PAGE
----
‘Plenty of bricks and mortar housing available elsewhere’ says Planning Inspectorate after dashing Wisbech gyspy family’s hopes
PUBLISHED: 12:00 19 January 2018 | UPDATED: 12:01 19 January 2018
Widespread community support – including the backing of a district councillor- failed to persuade Fenland planners and now the Planning Inspect to allow a gypsy family to replace caravans with bricks and mortar.
Priscilla Rose Wilson and Elias Cunningham said the homes north east of Golden View, North Brink, Wisbech, would replace mobile homes that they say can’t be put there for fear of flooding.
They felt that permanent homes would work better and with a “safe room space refuge to comply with the flood risk” it would overcome objections.
The couple also argued that the family had sought advice from the Environment Agency who backed their contention that a house would be more suitable accommodation.
The site is located at the Wisbech St Mary end of North Brink and the couple told the council, then the Planning Inspectorate, that many neighbours supported them.
“We look out for each other. We see us as a small hamlet not open countryside; there is no farmed land near us only the orchards to the rear of properties which is not arable land.”
They added; “To say that the dwellings are not considered demonstrably essential in the countryside, surely it is a human right to be able to live safely as directed by the local council. Effectively they have made us homeless.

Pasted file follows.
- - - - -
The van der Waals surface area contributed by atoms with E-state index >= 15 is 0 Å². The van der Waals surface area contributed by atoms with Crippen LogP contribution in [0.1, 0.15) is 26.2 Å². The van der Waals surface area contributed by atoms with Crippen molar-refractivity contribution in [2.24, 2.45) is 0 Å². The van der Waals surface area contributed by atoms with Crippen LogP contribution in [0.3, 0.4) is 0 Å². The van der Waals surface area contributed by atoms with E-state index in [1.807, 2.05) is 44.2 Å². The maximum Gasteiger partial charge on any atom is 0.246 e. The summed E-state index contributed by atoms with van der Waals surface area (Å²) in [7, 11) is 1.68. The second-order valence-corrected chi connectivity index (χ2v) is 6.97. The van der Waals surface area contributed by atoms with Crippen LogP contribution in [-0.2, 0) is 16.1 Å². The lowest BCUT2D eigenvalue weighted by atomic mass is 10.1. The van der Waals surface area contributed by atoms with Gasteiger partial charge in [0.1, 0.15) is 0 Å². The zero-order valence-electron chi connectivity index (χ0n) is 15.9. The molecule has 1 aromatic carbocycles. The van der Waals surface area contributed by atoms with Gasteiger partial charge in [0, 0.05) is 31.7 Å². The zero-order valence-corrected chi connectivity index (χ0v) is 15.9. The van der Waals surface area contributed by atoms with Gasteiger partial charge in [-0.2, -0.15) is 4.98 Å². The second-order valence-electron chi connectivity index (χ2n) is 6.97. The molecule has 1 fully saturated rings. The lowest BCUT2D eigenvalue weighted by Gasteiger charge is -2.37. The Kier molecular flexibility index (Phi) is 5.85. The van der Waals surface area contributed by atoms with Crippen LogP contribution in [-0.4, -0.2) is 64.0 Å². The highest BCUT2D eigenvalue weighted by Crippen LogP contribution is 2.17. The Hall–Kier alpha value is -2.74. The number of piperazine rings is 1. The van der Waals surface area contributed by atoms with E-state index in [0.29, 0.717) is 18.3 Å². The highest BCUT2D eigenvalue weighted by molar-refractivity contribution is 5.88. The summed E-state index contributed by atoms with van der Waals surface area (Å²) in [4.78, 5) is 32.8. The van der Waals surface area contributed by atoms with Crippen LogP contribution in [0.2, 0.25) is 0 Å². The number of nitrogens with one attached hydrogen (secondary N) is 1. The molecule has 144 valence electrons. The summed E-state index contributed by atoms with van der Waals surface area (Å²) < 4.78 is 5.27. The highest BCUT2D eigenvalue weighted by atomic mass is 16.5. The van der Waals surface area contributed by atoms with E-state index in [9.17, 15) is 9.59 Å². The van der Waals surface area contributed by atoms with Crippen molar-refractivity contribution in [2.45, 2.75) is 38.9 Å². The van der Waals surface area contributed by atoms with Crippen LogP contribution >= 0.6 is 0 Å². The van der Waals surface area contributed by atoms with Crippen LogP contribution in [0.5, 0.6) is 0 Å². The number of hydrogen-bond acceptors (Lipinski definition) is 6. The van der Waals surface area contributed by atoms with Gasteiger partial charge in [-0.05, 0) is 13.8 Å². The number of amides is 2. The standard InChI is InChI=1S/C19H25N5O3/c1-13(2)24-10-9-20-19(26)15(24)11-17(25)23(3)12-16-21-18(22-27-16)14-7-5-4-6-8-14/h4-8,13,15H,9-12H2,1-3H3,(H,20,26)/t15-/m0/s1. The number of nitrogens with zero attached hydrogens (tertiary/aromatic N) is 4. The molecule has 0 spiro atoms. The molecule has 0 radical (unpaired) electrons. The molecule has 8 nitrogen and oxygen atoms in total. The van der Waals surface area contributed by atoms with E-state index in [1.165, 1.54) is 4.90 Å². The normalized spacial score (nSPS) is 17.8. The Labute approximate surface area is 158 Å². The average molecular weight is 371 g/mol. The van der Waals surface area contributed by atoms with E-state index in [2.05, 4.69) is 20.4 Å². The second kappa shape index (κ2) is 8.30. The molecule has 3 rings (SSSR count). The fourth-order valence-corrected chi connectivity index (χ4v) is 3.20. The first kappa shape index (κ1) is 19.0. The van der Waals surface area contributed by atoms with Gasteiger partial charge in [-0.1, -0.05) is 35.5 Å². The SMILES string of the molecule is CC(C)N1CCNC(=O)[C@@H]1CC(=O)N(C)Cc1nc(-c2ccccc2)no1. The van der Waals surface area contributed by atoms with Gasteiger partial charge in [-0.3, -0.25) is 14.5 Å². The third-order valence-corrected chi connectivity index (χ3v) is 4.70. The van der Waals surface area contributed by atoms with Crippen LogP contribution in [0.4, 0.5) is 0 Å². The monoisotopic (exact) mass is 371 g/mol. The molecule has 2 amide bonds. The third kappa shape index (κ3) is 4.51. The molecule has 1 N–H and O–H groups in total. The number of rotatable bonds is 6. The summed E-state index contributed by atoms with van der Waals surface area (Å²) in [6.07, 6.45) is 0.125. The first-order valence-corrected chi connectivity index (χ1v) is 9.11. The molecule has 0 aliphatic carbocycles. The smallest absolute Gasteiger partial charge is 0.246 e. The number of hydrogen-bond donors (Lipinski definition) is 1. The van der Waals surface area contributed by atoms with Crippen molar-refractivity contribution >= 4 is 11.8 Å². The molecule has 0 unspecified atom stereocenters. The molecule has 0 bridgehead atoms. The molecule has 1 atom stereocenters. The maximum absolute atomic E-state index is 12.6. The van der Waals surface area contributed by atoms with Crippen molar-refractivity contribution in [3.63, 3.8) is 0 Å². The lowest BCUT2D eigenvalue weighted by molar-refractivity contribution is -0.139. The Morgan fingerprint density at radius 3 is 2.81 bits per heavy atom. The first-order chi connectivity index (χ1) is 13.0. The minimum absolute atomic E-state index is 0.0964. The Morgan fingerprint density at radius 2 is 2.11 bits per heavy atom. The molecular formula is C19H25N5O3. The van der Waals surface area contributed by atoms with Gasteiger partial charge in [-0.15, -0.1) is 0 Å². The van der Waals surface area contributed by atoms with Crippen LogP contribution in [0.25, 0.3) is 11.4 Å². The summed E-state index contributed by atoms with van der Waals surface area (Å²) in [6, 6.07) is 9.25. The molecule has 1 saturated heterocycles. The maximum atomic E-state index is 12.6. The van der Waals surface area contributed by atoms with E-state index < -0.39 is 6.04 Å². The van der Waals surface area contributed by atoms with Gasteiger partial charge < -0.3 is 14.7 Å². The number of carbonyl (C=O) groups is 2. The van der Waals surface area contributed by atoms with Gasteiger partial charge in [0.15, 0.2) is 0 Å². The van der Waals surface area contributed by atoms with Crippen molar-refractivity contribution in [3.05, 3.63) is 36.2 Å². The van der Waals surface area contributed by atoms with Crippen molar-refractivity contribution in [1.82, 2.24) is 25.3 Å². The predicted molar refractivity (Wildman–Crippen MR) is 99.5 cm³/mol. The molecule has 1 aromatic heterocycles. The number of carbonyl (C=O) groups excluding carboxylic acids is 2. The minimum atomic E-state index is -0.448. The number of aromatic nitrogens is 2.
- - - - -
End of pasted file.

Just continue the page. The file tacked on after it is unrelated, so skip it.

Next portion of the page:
“They have made no attempt to address this or seek an alternative accommodation. What are we to do?”
The couple say there are five generations of their family living locally, 135 family members not counting gypsy/traveller relatives by marriage.
Councillor Gavin Booth felt the application resolved flooding issues and supported it.
But Fenland Council’s refusal has now been supported by the Planning Inspectorate who said he could find “no potential justification” for housing on the site.
The inspector said he had no reason to disagree with Fenland Council’s “uncontested evidence” about flood risk.
“I find that it would be likely to have an unacceptable effect in respect to flood risk,” he said.
He also said it would result in a “discordant form of development” and he said two homes would make only “a modest contribution” to meeting housing need locally.
Referring to the human rights issue brought up at the appeal he said: “This is a qualified right and interference may be justified where in the public interest. The concept of proportionality is crucial.”
The inspector said there was a “reasonable range of existing bricks and mortar housing available elsewhere” in the district albeit the extended family would not be housed together.
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